But thou, O Lord, art a shield for me; my glory, and the lifter up of mine head. Psalm 3:3.
With the memory ever before him of his own transgression of the law of God, David seemed morally paralyzed; he was weak and irresolute, when before his sin he had been courageous and decided. His influence with the people had been weakened. And all this favored the designs of his unnatural son….
While the king was more and more inclined to desire retirement and solitude, Absalom sedulously courted the popular favor…. Day by day this man of noble mien might be seen at the gate of the city, where a crowd of suppliants waited to present their wrongs for redress. Absalom mingled with them and listened to their grievances, expressing sympathy with their sufferings and regret at the inefficiency of the government.
By his remarkable beauty, winning manners, and pretended kindness, he cunningly stole the hearts of the people. He did not possess benevolence at heart, but was ambitious and, as his course shows, would resort to intrigue and crime to obtain the kingdom. He would have returned his father’s love and kindness by taking his life. He was proclaimed king by his followers in Hebron, and led them out to pursue his father.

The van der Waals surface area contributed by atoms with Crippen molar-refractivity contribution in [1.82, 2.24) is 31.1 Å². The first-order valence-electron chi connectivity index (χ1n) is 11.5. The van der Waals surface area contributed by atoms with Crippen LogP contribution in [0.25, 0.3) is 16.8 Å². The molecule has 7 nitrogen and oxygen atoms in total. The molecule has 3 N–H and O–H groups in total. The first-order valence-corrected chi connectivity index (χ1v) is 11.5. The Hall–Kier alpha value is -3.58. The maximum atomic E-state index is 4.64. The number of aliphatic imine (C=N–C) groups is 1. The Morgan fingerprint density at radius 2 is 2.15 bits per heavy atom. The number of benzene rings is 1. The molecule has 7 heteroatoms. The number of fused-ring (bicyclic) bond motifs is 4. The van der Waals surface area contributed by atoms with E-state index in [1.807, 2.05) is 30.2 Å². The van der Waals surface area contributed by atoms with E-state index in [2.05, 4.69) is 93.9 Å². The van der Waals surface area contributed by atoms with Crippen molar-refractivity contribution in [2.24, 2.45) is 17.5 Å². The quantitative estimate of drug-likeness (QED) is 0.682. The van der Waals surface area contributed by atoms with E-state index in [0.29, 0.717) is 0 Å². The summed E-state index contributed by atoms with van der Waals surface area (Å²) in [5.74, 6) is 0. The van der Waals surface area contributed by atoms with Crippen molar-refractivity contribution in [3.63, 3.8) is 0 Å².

In humility and sorrow David passed out of the gate of Jerusalem—driven from his throne, from his palace, from the ark of God, by the insurrection of his cherished son. The people followed in long, sad procession, like a funeral train.
Many who see not as God seeth, but view matters from man’s standpoint, might reason that with David there might have been excuse for repining and that the sincerity of his repentance years before might have excepted him from present judgment…. David utters no complaint. The most eloquent psalm he ever sang was when he was climbing Mount Olivet, weeping and barefooted, yet humbled in spirit, unselfish and generous, submissive and resigned.
Conflict and Courage p. 181
—–Please pray for me. I need clarity in my life. Mary
—–My neighbor called and asked for prayer for her brother who is in the hospital his lungs are filled with fluid his name is Jerry he has been in an out of the hospital several times with a bad heart he is the last of her siblings. Mary
——Pray for our family…Brian has not had much work this month and it looks like it’s going to continue. Esther
—–This morning, as my dad heads into knee replacement surgery, I would like to ask that you all send a little extra prayer, well wish, good vibe, hope, (whatever your thing is ). .. his way. Thank so much!! Cheri
When Eileen was six, she and her cousin, Annie, often played together. One day, as they were playing, they noticed DJ, Annie’s little brother, who was two at the time eating something. They walked over to see what he had. There he was, happily eating live, wiggling worms! Eileen and Annie thought that was “yucky” and took the worms away. DJ began to cry. After talking their problem over, they decided that they would cook the worms for him. That would dry his tears.